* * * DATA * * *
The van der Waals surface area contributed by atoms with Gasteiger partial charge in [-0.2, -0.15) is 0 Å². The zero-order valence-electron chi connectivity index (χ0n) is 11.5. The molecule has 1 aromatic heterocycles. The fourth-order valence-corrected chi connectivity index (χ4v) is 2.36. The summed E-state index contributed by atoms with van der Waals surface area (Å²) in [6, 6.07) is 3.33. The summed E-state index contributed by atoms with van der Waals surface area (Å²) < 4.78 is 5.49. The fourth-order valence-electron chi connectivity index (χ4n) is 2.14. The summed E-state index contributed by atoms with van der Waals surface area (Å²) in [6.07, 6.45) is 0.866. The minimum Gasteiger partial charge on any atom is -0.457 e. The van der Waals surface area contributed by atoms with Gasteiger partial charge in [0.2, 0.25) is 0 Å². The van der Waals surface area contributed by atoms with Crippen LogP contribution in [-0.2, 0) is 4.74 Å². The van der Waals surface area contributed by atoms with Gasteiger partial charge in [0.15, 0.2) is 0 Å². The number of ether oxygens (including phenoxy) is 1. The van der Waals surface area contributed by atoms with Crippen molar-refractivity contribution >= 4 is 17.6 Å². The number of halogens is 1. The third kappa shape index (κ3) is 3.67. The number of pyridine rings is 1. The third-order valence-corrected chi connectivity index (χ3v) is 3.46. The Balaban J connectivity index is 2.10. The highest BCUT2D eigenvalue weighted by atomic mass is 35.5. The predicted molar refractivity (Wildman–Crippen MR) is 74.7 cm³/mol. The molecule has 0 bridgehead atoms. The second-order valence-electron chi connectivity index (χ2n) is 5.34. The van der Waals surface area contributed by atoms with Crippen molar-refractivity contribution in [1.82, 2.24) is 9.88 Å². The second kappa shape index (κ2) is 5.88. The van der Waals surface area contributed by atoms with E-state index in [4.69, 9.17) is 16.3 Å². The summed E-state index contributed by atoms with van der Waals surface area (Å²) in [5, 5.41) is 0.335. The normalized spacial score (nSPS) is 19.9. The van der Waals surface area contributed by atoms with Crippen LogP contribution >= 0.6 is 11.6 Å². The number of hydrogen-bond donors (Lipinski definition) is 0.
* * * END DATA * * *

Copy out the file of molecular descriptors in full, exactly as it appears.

The van der Waals surface area contributed by atoms with Gasteiger partial charge in [-0.2, -0.15) is 0 Å². The zero-order valence-electron chi connectivity index (χ0n) is 11.5. The molecule has 1 aromatic heterocycles. The fourth-order valence-corrected chi connectivity index (χ4v) is 2.36. The summed E-state index contributed by atoms with van der Waals surface area (Å²) in [6, 6.07) is 3.33. The summed E-state index contributed by atoms with van der Waals surface area (Å²) < 4.78 is 5.49. The fourth-order valence-electron chi connectivity index (χ4n) is 2.14. The summed E-state index contributed by atoms with van der Waals surface area (Å²) in [6.07, 6.45) is 0.866. The minimum Gasteiger partial charge on any atom is -0.457 e. The van der Waals surface area contributed by atoms with Gasteiger partial charge in [0.2, 0.25) is 0 Å². The van der Waals surface area contributed by atoms with Crippen LogP contribution in [-0.2, 0) is 4.74 Å². The van der Waals surface area contributed by atoms with Gasteiger partial charge in [0.15, 0.2) is 0 Å². The number of ether oxygens (including phenoxy) is 1. The van der Waals surface area contributed by atoms with Crippen molar-refractivity contribution >= 4 is 17.6 Å². The number of halogens is 1. The third kappa shape index (κ3) is 3.67. The number of pyridine rings is 1. The third-order valence-corrected chi connectivity index (χ3v) is 3.46. The Balaban J connectivity index is 2.10. The highest BCUT2D eigenvalue weighted by atomic mass is 35.5. The predicted molar refractivity (Wildman–Crippen MR) is 74.7 cm³/mol. The molecule has 0 bridgehead atoms. The second-order valence-electron chi connectivity index (χ2n) is 5.34. The van der Waals surface area contributed by atoms with Crippen molar-refractivity contribution in [1.82, 2.24) is 9.88 Å². The second kappa shape index (κ2) is 5.88. The van der Waals surface area contributed by atoms with E-state index in [4.69, 9.17) is 16.3 Å². The summed E-state index contributed by atoms with van der Waals surface area (Å²) in [5, 5.41) is 0.335. The normalized spacial score (nSPS) is 19.9. The van der Waals surface area contributed by atoms with Crippen LogP contribution >= 0.6 is 11.6 Å². The number of hydrogen-bond donors (Lipinski definition) is 0.